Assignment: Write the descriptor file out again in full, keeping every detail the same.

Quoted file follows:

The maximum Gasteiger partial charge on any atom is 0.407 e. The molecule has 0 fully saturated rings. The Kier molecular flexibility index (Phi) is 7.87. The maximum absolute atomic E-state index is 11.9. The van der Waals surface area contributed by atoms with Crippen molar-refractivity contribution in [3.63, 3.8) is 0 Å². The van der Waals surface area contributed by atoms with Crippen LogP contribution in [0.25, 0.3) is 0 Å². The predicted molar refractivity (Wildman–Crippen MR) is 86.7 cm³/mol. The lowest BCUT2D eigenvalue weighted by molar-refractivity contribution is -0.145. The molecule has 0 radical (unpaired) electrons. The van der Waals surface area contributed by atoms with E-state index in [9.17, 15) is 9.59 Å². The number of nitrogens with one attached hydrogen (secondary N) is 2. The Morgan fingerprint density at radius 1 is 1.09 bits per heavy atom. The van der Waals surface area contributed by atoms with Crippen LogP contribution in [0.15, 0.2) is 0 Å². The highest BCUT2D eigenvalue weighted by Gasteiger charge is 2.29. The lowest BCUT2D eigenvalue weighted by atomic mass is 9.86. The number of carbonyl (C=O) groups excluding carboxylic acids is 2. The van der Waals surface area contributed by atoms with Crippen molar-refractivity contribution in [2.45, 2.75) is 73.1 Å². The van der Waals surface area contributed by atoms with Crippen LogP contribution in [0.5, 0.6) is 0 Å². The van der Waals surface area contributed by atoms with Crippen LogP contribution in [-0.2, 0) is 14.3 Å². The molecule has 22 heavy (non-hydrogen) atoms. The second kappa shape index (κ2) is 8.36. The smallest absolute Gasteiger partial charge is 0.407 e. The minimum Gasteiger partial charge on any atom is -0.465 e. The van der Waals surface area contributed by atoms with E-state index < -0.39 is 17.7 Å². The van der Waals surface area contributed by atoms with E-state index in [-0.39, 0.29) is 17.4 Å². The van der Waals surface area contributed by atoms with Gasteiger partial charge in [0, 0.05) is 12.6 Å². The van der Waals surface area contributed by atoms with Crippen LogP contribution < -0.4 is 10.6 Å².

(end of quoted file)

The maximum Gasteiger partial charge on any atom is 0.407 e. The molecule has 0 fully saturated rings. The Kier molecular flexibility index (Phi) is 7.87. The maximum absolute atomic E-state index is 11.9. The van der Waals surface area contributed by atoms with Crippen molar-refractivity contribution in [3.63, 3.8) is 0 Å². The van der Waals surface area contributed by atoms with Crippen LogP contribution in [0.25, 0.3) is 0 Å². The predicted molar refractivity (Wildman–Crippen MR) is 86.7 cm³/mol. The lowest BCUT2D eigenvalue weighted by molar-refractivity contribution is -0.145. The molecule has 0 radical (unpaired) electrons. The van der Waals surface area contributed by atoms with E-state index in [9.17, 15) is 9.59 Å². The number of nitrogens with one attached hydrogen (secondary N) is 2. The Morgan fingerprint density at radius 1 is 1.09 bits per heavy atom. The van der Waals surface area contributed by atoms with Crippen LogP contribution in [0.15, 0.2) is 0 Å². The highest BCUT2D eigenvalue weighted by Gasteiger charge is 2.29. The lowest BCUT2D eigenvalue weighted by atomic mass is 9.86. The number of carbonyl (C=O) groups excluding carboxylic acids is 2. The van der Waals surface area contributed by atoms with Crippen molar-refractivity contribution in [2.45, 2.75) is 73.1 Å². The van der Waals surface area contributed by atoms with Crippen LogP contribution in [0.5, 0.6) is 0 Å². The van der Waals surface area contributed by atoms with Crippen LogP contribution in [-0.2, 0) is 14.3 Å². The molecule has 22 heavy (non-hydrogen) atoms. The second kappa shape index (κ2) is 8.36. The smallest absolute Gasteiger partial charge is 0.407 e. The minimum Gasteiger partial charge on any atom is -0.465 e. The van der Waals surface area contributed by atoms with E-state index < -0.39 is 17.7 Å². The van der Waals surface area contributed by atoms with E-state index in [-0.39, 0.29) is 17.4 Å². The van der Waals surface area contributed by atoms with Gasteiger partial charge in [0, 0.05) is 12.6 Å². The van der Waals surface area contributed by atoms with Crippen LogP contribution < -0.4 is 10.6 Å².